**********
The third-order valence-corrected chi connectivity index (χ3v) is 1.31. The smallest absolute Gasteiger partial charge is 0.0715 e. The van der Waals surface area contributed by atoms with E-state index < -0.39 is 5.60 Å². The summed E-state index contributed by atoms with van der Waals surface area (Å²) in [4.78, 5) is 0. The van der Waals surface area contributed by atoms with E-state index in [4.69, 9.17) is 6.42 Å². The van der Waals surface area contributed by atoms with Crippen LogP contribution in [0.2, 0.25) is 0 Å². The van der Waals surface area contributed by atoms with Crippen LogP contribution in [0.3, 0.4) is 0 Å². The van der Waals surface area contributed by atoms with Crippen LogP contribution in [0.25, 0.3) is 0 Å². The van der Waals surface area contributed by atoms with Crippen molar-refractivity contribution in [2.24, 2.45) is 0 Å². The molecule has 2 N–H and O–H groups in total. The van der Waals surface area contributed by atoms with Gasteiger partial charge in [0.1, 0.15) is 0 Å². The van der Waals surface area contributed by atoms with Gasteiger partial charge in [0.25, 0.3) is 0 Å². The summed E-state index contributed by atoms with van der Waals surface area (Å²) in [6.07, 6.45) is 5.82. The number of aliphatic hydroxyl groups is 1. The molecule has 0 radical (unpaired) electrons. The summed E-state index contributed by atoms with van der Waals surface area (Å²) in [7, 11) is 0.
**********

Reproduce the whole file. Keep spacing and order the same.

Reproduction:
The third-order valence-corrected chi connectivity index (χ3v) is 1.31. The smallest absolute Gasteiger partial charge is 0.0715 e. The van der Waals surface area contributed by atoms with E-state index < -0.39 is 5.60 Å². The summed E-state index contributed by atoms with van der Waals surface area (Å²) in [4.78, 5) is 0. The van der Waals surface area contributed by atoms with E-state index in [4.69, 9.17) is 6.42 Å². The van der Waals surface area contributed by atoms with Crippen LogP contribution in [0.2, 0.25) is 0 Å². The van der Waals surface area contributed by atoms with Crippen LogP contribution in [0.3, 0.4) is 0 Å². The van der Waals surface area contributed by atoms with Crippen LogP contribution in [0.25, 0.3) is 0 Å². The van der Waals surface area contributed by atoms with Crippen molar-refractivity contribution in [2.24, 2.45) is 0 Å². The molecule has 2 N–H and O–H groups in total. The van der Waals surface area contributed by atoms with Gasteiger partial charge in [0.1, 0.15) is 0 Å². The van der Waals surface area contributed by atoms with Gasteiger partial charge in [0.25, 0.3) is 0 Å². The summed E-state index contributed by atoms with van der Waals surface area (Å²) in [6.07, 6.45) is 5.82. The number of aliphatic hydroxyl groups is 1. The molecule has 0 radical (unpaired) electrons. The summed E-state index contributed by atoms with van der Waals surface area (Å²) in [7, 11) is 0.